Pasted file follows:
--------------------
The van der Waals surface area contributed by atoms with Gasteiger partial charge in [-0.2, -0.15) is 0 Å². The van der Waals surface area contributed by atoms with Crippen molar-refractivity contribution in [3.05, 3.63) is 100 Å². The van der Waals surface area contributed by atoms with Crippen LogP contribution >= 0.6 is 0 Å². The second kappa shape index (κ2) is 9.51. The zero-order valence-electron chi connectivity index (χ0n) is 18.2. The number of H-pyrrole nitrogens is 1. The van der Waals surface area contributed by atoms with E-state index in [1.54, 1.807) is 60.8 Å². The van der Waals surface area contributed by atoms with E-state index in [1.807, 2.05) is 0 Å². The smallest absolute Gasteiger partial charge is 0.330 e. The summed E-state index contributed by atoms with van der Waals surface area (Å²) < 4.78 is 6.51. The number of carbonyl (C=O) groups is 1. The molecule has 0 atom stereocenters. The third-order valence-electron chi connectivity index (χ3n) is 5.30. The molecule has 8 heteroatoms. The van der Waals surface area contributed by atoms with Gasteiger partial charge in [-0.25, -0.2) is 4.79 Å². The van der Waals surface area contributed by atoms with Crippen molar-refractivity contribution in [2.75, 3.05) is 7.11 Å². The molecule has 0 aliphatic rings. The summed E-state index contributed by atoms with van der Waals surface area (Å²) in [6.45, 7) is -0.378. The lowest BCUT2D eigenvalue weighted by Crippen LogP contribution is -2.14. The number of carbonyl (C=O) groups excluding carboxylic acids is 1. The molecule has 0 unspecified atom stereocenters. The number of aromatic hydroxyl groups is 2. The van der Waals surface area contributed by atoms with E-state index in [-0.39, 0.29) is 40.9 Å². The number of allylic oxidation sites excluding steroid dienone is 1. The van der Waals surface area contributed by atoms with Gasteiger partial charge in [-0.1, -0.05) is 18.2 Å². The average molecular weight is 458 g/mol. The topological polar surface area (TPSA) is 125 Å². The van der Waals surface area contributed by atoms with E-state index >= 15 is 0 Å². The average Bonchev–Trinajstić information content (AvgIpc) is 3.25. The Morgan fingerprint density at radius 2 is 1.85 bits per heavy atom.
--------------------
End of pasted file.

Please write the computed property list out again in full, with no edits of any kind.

The van der Waals surface area contributed by atoms with Gasteiger partial charge in [-0.2, -0.15) is 0 Å². The van der Waals surface area contributed by atoms with Crippen molar-refractivity contribution in [3.05, 3.63) is 100 Å². The van der Waals surface area contributed by atoms with Crippen LogP contribution >= 0.6 is 0 Å². The second kappa shape index (κ2) is 9.51. The zero-order valence-electron chi connectivity index (χ0n) is 18.2. The number of H-pyrrole nitrogens is 1. The van der Waals surface area contributed by atoms with E-state index in [1.54, 1.807) is 60.8 Å². The van der Waals surface area contributed by atoms with E-state index in [1.807, 2.05) is 0 Å². The smallest absolute Gasteiger partial charge is 0.330 e. The summed E-state index contributed by atoms with van der Waals surface area (Å²) < 4.78 is 6.51. The number of carbonyl (C=O) groups is 1. The molecule has 0 atom stereocenters. The third-order valence-electron chi connectivity index (χ3n) is 5.30. The molecule has 8 heteroatoms. The van der Waals surface area contributed by atoms with Gasteiger partial charge in [-0.25, -0.2) is 4.79 Å². The van der Waals surface area contributed by atoms with Crippen molar-refractivity contribution in [2.75, 3.05) is 7.11 Å². The molecule has 0 aliphatic rings. The summed E-state index contributed by atoms with van der Waals surface area (Å²) in [6.45, 7) is -0.378. The lowest BCUT2D eigenvalue weighted by Crippen LogP contribution is -2.14. The number of carbonyl (C=O) groups excluding carboxylic acids is 1. The molecule has 0 unspecified atom stereocenters. The number of aromatic hydroxyl groups is 2. The van der Waals surface area contributed by atoms with E-state index in [-0.39, 0.29) is 40.9 Å². The number of allylic oxidation sites excluding steroid dienone is 1. The van der Waals surface area contributed by atoms with Gasteiger partial charge in [-0.1, -0.05) is 18.2 Å². The average molecular weight is 458 g/mol. The topological polar surface area (TPSA) is 125 Å². The van der Waals surface area contributed by atoms with E-state index >= 15 is 0 Å². The average Bonchev–Trinajstić information content (AvgIpc) is 3.25. The Morgan fingerprint density at radius 2 is 1.85 bits per heavy atom.